I'd been excited to read Tobias Buckell's Crystal Rain for a while, for several reasons: 1) It's got a pretty bitchin' cover, with a dark-skinned man with a hook for a left hand and a flying ship; 2) it's a POC-centric novel, and I was curious to see how it worked out; 3) Tobias Buckell identifies strongly as POC, as Caribbean, despite passing as a generic white American dude.
I did not get around to reading Crystal Rain for several reasons: 1) grad school; 2) I somehow couldn't find a way to get my mitts on it on Amazon (Buckell's store only offers a hardcover); and 3) grad school (seriously, moving to a new city and getting used to grad school sucks up your time. Things nobody tells you). Also, priorities and all that meant that I had to pick other texts to read that more strongly coded as steampunk, and I wasn't sure whether Crystal Rain did.
Well, it kinda does and doesn't.
Saturday, November 26, 2011
Friday, November 25, 2011
So I was saying to Adrienne Kress the other day while hanging around the autograph table at SFContario, that there have been three separate incidents throughout this year, at three separate cons (that'd be Nova Albion, CNSE, and SteamCon), that have something in common: at each con, someone has asked me, if I knew anything about Jewish steampunk.
My first reaction is always an awkward, "well, um." The first time, I spouted Ted Chiang's story in the first Vandermeer Steampunk anthology. The second time, I listened to a woman tell me about the difficulty of researching Yiddishness, particularly from Eastern Europe where her family is from. The third time, was during a SATW presentation and all I could say was, "there is some."
I write a lot about literature and analysing it, as well as analysing practices in the steampunk subculture, mostly focusing on the rhetoric people spout in defense of racist practices like cultural appropriation. I write about tropes and common ideas that are harmful.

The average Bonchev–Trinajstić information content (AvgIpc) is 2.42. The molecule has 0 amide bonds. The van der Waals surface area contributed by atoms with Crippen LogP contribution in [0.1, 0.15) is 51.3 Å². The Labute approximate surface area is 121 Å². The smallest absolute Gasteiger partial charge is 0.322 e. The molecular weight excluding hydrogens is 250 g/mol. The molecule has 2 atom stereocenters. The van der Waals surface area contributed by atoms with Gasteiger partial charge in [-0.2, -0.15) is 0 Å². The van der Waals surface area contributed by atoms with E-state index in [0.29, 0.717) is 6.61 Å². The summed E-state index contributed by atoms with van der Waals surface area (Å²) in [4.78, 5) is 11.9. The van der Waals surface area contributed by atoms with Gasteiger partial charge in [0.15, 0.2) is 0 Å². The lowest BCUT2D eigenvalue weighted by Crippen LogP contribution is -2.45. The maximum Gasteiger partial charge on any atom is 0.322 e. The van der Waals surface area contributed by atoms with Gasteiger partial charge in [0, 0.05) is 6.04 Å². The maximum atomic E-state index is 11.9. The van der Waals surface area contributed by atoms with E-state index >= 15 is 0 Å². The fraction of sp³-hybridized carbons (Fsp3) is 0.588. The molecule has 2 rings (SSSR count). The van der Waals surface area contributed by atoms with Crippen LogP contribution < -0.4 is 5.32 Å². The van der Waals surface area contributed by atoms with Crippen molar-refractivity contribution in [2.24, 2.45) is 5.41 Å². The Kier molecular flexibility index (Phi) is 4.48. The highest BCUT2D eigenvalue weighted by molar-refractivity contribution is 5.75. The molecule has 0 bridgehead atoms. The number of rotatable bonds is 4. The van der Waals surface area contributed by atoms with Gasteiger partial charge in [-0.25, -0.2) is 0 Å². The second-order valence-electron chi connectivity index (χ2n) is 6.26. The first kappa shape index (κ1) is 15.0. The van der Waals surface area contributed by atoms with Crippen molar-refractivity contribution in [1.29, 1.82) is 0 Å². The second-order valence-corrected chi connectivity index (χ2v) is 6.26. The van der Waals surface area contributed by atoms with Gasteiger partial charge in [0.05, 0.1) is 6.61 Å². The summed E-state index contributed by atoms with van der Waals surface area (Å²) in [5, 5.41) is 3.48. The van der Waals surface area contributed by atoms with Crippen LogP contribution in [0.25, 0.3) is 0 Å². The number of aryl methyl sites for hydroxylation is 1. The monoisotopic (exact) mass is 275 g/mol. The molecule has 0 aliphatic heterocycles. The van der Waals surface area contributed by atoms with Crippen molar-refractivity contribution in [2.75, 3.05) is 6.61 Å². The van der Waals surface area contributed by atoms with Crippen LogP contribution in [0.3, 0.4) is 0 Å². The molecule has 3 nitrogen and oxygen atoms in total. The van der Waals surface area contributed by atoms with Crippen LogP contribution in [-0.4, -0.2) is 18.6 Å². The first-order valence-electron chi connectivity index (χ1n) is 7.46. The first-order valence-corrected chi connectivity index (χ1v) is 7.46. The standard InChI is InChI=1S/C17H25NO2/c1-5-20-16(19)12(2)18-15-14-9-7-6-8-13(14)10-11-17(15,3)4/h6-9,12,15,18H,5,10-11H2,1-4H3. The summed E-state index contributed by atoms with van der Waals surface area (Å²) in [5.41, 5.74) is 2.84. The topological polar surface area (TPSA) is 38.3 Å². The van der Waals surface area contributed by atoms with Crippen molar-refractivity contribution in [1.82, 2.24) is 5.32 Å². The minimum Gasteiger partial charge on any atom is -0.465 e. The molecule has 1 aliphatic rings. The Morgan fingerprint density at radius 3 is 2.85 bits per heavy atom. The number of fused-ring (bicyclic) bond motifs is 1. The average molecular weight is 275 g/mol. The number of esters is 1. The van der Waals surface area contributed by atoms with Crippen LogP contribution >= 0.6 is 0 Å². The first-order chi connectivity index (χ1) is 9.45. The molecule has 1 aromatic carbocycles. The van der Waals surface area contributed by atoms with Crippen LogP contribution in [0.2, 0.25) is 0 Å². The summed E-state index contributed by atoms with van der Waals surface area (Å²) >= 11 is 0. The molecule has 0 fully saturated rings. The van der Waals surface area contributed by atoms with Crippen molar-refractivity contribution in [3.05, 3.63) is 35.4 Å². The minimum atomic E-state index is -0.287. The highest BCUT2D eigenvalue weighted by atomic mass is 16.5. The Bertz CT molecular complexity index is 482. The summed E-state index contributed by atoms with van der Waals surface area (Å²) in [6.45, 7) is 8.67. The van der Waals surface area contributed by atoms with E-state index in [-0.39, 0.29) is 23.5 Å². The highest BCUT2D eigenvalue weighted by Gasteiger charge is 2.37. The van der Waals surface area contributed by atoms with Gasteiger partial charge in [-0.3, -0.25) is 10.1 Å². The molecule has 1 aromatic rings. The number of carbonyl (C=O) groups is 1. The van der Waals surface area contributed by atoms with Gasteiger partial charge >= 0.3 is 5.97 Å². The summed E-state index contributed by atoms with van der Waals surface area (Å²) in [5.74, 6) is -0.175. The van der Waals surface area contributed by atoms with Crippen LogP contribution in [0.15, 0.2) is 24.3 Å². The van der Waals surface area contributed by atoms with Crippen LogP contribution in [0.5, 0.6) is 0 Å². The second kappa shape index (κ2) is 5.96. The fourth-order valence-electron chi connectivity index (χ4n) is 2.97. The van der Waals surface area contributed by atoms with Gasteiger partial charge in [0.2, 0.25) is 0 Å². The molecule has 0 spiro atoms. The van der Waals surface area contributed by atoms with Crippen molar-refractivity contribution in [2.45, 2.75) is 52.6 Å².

I think a lot about decolonizing the mind, which tends to be a deeply personal thing for me. It's tied to my history as a Malaysian, in which I have to question what it means to be a product of colonialism. I have to ask myself what is racist about my upbringing and what I was surrounded with and how to combat that in a productive manner that promotes dialog between the races living in my country. I have to criticize the people I was brought up to respect and obey. I think about the colonization of my people and how it has continued, even after we were "independent." Because, make no mistake, our independence is relatively modern, and although the economic neocolonialism of our wealth and resources come from other sources beyond the traditional British, the reasons why my people often uncritically and unwittingly embrace these memes that deprecate and demean us, that tell us that we are lesser (because we are not rich enough, according to white standards, because we are not pretty enough, according to white standards, because we are not cultured or civilized enough, according to white standards) are rooted in hundred of years of a foreign presence that persisted in maintaining a military and a culture war against us as national, political, tribal and ethnic entities.
But there are other stories to talk about, too.
Thursday, November 17, 2011
"What's in a name?" as Shakespeare wrote, and then he goes on with some claptrap of how roses smell the same. Except, of course, that's not how communication works: the essence of a thing is always communicated through a lens, and the lens will be affected by a lot of other things, including but not limited to, what any given thing is called.
Names are important.
This is a post brought to you by this excellent list of names of the Caribbean islands as called by the natives before the colonizers popularized the names used today. So if you don't want to read what's under the cut, you should at least go have a look at that.
Tuesday, November 15, 2011
So some of ya'll may be aware of this by now, but apparently my head's been in the ground for the last while (between studying for the GRE, NaNo, depression, and PhD apps) so I missed the release of High Society on Amazon!